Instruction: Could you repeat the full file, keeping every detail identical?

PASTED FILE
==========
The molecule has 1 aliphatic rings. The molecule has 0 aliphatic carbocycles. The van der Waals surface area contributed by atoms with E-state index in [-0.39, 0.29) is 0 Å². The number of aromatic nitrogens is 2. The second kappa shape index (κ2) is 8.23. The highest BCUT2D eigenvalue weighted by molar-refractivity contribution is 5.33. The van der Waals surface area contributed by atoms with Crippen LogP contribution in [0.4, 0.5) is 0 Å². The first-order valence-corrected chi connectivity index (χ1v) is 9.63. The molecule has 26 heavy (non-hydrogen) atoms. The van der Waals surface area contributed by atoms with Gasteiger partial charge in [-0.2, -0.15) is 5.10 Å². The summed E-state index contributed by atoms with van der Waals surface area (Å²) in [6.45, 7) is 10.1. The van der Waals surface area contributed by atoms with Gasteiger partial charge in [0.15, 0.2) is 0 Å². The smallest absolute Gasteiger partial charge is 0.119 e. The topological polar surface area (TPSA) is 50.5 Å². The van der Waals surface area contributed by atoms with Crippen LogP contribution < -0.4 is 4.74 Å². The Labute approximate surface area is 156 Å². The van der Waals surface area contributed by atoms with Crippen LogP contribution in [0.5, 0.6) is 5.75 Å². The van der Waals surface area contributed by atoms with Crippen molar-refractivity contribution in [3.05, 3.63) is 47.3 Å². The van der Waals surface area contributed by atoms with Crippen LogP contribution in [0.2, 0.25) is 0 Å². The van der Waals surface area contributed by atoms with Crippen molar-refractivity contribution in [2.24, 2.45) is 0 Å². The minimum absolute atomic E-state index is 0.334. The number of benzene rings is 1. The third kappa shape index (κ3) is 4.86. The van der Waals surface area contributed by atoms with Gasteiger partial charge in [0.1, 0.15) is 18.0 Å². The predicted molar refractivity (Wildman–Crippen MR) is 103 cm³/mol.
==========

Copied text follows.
The molecule has 1 aliphatic rings. The molecule has 0 aliphatic carbocycles. The van der Waals surface area contributed by atoms with E-state index in [-0.39, 0.29) is 0 Å². The number of aromatic nitrogens is 2. The second kappa shape index (κ2) is 8.23. The highest BCUT2D eigenvalue weighted by molar-refractivity contribution is 5.33. The van der Waals surface area contributed by atoms with Crippen LogP contribution in [0.4, 0.5) is 0 Å². The first-order valence-corrected chi connectivity index (χ1v) is 9.63. The molecule has 26 heavy (non-hydrogen) atoms. The van der Waals surface area contributed by atoms with Gasteiger partial charge in [-0.2, -0.15) is 5.10 Å². The summed E-state index contributed by atoms with van der Waals surface area (Å²) in [6.45, 7) is 10.1. The van der Waals surface area contributed by atoms with Gasteiger partial charge in [0.15, 0.2) is 0 Å². The smallest absolute Gasteiger partial charge is 0.119 e. The topological polar surface area (TPSA) is 50.5 Å². The van der Waals surface area contributed by atoms with Crippen LogP contribution < -0.4 is 4.74 Å². The Labute approximate surface area is 156 Å². The van der Waals surface area contributed by atoms with Crippen LogP contribution in [0.5, 0.6) is 5.75 Å². The van der Waals surface area contributed by atoms with Crippen molar-refractivity contribution in [3.05, 3.63) is 47.3 Å². The van der Waals surface area contributed by atoms with Crippen LogP contribution in [0.2, 0.25) is 0 Å². The van der Waals surface area contributed by atoms with Crippen molar-refractivity contribution in [2.24, 2.45) is 0 Å². The minimum absolute atomic E-state index is 0.334. The number of benzene rings is 1. The third kappa shape index (κ3) is 4.86. The van der Waals surface area contributed by atoms with Gasteiger partial charge in [0.1, 0.15) is 18.0 Å². The predicted molar refractivity (Wildman–Crippen MR) is 103 cm³/mol.